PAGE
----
I spent this Memorial Day weekend in Seattle, as beautiful, livable and "feel good" city as I've ever been to and during the breaks from walking everywhere (did not remove the car from the hotel parking once, other then to leave), I read Trading With the Enemy by Nicholas W. Maier. This is a book written by a young member of Jim Cramer's Hedge Fund, Cramer & Company, that Cramer pumps so often on his TV appearances. The fund's returns were about double the returns of the S&P during the nineties, a fact Cramer wears as his badge of credibility whenever he appears on TV.
This book, if it is to be believed, describes how this out performance was acheived:
(1) Scalping frational points on huge lots of shares of mostly high-cap stocks;
(2) Advance non-public information from highly rewarded brokers of their firm's upgrades and downgrades on stocks;
(3) Sweet allocations of hot IPO's in an insanely hot IPO market, again, as payback for huge commissions paid to brokerage companies.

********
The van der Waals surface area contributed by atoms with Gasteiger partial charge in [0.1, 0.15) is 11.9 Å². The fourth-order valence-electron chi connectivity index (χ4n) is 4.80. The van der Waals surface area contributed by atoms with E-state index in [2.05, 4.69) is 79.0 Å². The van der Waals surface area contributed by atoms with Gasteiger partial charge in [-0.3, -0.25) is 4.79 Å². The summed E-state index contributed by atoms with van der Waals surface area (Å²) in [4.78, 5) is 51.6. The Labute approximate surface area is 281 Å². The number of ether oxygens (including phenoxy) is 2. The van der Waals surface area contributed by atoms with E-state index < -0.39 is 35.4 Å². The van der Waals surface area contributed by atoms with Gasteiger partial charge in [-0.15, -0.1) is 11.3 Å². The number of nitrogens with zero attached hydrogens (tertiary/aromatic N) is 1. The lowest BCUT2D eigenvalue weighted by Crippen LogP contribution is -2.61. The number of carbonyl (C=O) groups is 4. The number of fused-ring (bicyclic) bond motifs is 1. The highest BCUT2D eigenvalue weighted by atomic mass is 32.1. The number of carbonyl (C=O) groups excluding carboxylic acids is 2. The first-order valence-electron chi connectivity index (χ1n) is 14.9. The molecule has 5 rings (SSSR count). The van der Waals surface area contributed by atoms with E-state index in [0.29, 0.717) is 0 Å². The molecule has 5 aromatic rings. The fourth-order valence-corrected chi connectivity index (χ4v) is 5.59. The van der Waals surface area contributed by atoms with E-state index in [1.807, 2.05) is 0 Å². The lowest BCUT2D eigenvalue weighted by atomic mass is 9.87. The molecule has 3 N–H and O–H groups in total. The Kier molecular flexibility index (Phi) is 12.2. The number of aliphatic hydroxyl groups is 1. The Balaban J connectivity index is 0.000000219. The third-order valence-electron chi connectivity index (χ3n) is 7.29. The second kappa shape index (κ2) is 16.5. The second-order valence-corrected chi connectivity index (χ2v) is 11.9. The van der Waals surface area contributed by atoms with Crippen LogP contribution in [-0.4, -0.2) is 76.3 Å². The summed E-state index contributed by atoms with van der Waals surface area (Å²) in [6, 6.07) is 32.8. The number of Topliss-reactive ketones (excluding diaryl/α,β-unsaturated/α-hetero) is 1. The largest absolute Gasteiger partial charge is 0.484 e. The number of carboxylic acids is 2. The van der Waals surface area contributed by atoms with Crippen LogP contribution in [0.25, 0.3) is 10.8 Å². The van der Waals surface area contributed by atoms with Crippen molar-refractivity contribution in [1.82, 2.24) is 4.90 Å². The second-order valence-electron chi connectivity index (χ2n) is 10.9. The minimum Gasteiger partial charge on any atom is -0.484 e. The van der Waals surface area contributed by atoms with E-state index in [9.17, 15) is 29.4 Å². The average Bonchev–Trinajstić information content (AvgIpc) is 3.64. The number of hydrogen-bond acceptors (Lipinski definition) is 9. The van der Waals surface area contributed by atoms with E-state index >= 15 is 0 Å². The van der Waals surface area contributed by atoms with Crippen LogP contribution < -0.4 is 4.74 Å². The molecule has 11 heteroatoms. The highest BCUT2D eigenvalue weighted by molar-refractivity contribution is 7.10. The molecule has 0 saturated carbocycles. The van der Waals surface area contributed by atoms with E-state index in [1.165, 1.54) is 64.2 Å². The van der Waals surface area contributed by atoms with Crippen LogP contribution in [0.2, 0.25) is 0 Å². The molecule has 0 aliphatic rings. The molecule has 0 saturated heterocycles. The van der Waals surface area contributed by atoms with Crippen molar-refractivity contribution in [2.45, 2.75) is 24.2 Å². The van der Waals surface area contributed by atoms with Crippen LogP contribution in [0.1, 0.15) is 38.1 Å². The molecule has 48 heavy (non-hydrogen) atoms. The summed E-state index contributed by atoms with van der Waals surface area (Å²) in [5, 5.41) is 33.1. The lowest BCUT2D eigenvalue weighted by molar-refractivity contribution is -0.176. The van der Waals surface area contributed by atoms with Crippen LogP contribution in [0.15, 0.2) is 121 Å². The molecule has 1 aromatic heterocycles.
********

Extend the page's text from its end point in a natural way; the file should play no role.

If all this is true, we now have an explanation as to why on an equal playing field, Cramer can't trade his way out of a paper bag. Remember, his $400 a year Action Alerts service is barely keeping up with the S&P averages. And his manic TV show, Mad Money, is so scattered and bi-polar in it's advice, stocks are loved or hated on what appears to be whims of host rather then traditonal security analysis.
The book also paints Cramer as a foul-mouth Napoleonic tyrant, throwing computer equipment across the room at his employees and blaming anyone except himself for any mistakes that are made in the trading wars. And there were plenty of mistakes made under his commmand.
So you probably watch this guy on CNBC, or listen to his radio show or come across some of his written articles in periodicals. Know that his limited success in the nineties came from flipping stocks in a few minutes or hours, seldom for days.
His buy and hold stock picks now need to be accompanied by this disclaimer:
What have I done for you lately?